One year after US President Donald J. Trump and European Commission President Jean-Claude Juncker’s joint statement on trade, part of the two side’s attempt to ease trade tensions, the EU executive has released a full report on the current state of play of the relationship.
The Commission has insisted that its assessment of the statement made in the White House a year ago is not intended as a negotiating ploy which is aimed at further avoiding an escalation of the situation as several key deadlines are rapidly approaching, which could see both sides impose additional tariffs on one another.
The EU’s 28 members gave the Commission a mandate to start negotiations on reducing trade barriers on industrial goods in April, but subsequent talks have yet to begin. Several of the bloc’s members are unhappy with the lack of progress in the discussions. France, in particular, has tried to block any decision by the Council of Ministers after the US opted to withdraw from the Paris Climate Agreement.
Cecilia Malmström, the EU’s trade commissioner, admitted to the European Parliament earlier in July that the negotiations with Washington have reached a stalemate due to Europe’s refusal to negotiate Brussels’ large agricultural subsidies, a key sticking point in the talks with the US.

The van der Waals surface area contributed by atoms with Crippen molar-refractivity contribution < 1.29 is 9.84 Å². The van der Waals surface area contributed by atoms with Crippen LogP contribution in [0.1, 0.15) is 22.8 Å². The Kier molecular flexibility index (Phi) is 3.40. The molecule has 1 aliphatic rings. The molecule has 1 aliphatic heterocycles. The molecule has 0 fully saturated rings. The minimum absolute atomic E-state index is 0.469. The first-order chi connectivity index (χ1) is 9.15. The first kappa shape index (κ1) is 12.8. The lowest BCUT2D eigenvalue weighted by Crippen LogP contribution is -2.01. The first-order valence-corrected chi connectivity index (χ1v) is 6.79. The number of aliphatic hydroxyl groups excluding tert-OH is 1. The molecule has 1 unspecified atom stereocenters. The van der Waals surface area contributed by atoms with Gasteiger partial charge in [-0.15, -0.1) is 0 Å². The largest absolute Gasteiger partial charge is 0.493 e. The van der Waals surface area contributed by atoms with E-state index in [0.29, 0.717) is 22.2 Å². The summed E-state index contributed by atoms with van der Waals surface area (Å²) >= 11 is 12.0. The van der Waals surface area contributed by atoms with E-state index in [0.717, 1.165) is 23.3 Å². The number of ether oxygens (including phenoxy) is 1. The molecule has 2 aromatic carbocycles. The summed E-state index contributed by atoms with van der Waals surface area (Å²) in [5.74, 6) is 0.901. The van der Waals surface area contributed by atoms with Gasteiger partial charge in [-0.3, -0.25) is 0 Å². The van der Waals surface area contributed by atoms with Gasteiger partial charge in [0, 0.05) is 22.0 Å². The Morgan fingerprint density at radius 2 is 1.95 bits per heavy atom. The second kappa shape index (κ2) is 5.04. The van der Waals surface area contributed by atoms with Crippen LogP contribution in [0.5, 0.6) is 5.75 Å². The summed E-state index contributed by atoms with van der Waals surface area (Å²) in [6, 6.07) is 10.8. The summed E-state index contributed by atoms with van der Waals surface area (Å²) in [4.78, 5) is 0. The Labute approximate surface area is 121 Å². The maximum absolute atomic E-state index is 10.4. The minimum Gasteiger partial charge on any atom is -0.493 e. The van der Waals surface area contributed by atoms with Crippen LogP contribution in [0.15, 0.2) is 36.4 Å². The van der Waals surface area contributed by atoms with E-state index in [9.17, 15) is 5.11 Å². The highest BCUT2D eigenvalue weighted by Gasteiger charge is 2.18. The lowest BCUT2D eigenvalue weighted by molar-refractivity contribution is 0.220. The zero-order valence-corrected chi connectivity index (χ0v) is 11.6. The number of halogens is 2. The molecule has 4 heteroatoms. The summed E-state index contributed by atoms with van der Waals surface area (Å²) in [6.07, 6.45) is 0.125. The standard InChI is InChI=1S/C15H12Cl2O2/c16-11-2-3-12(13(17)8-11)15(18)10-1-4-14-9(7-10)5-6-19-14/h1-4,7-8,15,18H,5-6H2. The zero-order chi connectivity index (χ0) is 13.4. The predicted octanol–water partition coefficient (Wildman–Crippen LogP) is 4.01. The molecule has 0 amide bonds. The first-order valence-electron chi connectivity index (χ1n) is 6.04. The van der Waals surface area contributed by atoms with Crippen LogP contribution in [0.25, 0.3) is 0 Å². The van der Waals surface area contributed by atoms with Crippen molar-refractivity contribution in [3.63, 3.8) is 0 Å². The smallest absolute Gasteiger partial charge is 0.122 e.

The Americans declared in May that some imported vehicles and European-made car parts pose a major threat to the US market, putting a decision regarding additional tariffs on hold until mid-November.
“We welcome the decision by the US not to impose duties on cars and car parts. Of course, the very notion that European cars can be a national security threat is absurd,” Malmstrom said, adding that the talks have made no progress towards a proposed deal that would remove tariffs on industrial goods.
Talks aimed at reducing red tape for companies in the EU and US for products that require third-country assessment have been ongoing. Technical contacts have taken place in this area, with full negotiations expected to start in the autumn.
The EU also wants to import more liquefied natural gas (LNG) from the US to diversify its energy supply away from Russia, a development that would be a key victory for the US. LNG imports have tripled since last year’s EU-US joint statement, reaching a record of more than 1.4 billion cubic meters valued at around €0.3 billion in March, while the import of American soybeans to the EU has almost doubled.
Speaking about WTO reform, Malmström acquiesced to complaints from the White House that the World Trade Organization is in dire need of being recalibrated to better reflect today’s trade dynamics but insisted that the framework that is in place remains the best possible system to work from.
The US, EU and Japan have jointly proposed to enhance WTO members’ compliance with transparency requirements. Europe and Canada announced on 25 July that they have reached an agreement on an interim arbitration appeal arrangement that would be applicable to disputes between both partners if the situation at the WTO does not improve.